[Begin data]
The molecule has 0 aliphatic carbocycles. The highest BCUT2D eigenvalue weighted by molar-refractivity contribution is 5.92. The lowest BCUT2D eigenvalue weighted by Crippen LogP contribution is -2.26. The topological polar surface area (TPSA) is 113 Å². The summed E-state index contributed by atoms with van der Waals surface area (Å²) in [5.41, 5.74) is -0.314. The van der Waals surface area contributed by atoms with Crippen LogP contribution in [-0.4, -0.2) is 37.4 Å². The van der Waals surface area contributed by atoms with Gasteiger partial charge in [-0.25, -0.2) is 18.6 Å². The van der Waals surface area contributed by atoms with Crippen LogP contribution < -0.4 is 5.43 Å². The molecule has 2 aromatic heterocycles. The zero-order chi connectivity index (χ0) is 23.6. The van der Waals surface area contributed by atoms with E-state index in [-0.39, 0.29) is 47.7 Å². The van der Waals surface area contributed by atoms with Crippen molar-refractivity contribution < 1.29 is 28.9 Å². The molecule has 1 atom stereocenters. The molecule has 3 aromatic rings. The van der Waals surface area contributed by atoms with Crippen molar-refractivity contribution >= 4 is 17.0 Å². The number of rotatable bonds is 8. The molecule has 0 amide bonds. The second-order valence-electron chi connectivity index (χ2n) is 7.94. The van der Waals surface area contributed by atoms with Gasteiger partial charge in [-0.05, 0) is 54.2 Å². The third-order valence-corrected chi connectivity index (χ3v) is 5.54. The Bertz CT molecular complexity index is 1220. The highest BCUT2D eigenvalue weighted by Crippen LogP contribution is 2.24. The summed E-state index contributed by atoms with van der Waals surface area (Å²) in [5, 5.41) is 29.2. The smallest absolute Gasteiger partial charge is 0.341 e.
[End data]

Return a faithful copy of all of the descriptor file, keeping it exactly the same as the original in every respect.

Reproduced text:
The molecule has 0 aliphatic carbocycles. The highest BCUT2D eigenvalue weighted by molar-refractivity contribution is 5.92. The lowest BCUT2D eigenvalue weighted by Crippen LogP contribution is -2.26. The topological polar surface area (TPSA) is 113 Å². The summed E-state index contributed by atoms with van der Waals surface area (Å²) in [5.41, 5.74) is -0.314. The van der Waals surface area contributed by atoms with Crippen LogP contribution in [-0.4, -0.2) is 37.4 Å². The van der Waals surface area contributed by atoms with Gasteiger partial charge in [-0.25, -0.2) is 18.6 Å². The van der Waals surface area contributed by atoms with Crippen LogP contribution < -0.4 is 5.43 Å². The molecule has 2 aromatic heterocycles. The zero-order chi connectivity index (χ0) is 23.6. The van der Waals surface area contributed by atoms with E-state index in [-0.39, 0.29) is 47.7 Å². The van der Waals surface area contributed by atoms with Crippen molar-refractivity contribution < 1.29 is 28.9 Å². The molecule has 1 atom stereocenters. The molecule has 3 aromatic rings. The van der Waals surface area contributed by atoms with Crippen molar-refractivity contribution >= 4 is 17.0 Å². The number of rotatable bonds is 8. The molecule has 0 amide bonds. The second-order valence-electron chi connectivity index (χ2n) is 7.94. The van der Waals surface area contributed by atoms with Gasteiger partial charge in [-0.05, 0) is 54.2 Å². The third-order valence-corrected chi connectivity index (χ3v) is 5.54. The Bertz CT molecular complexity index is 1220. The highest BCUT2D eigenvalue weighted by Crippen LogP contribution is 2.24. The summed E-state index contributed by atoms with van der Waals surface area (Å²) in [5, 5.41) is 29.2. The smallest absolute Gasteiger partial charge is 0.341 e.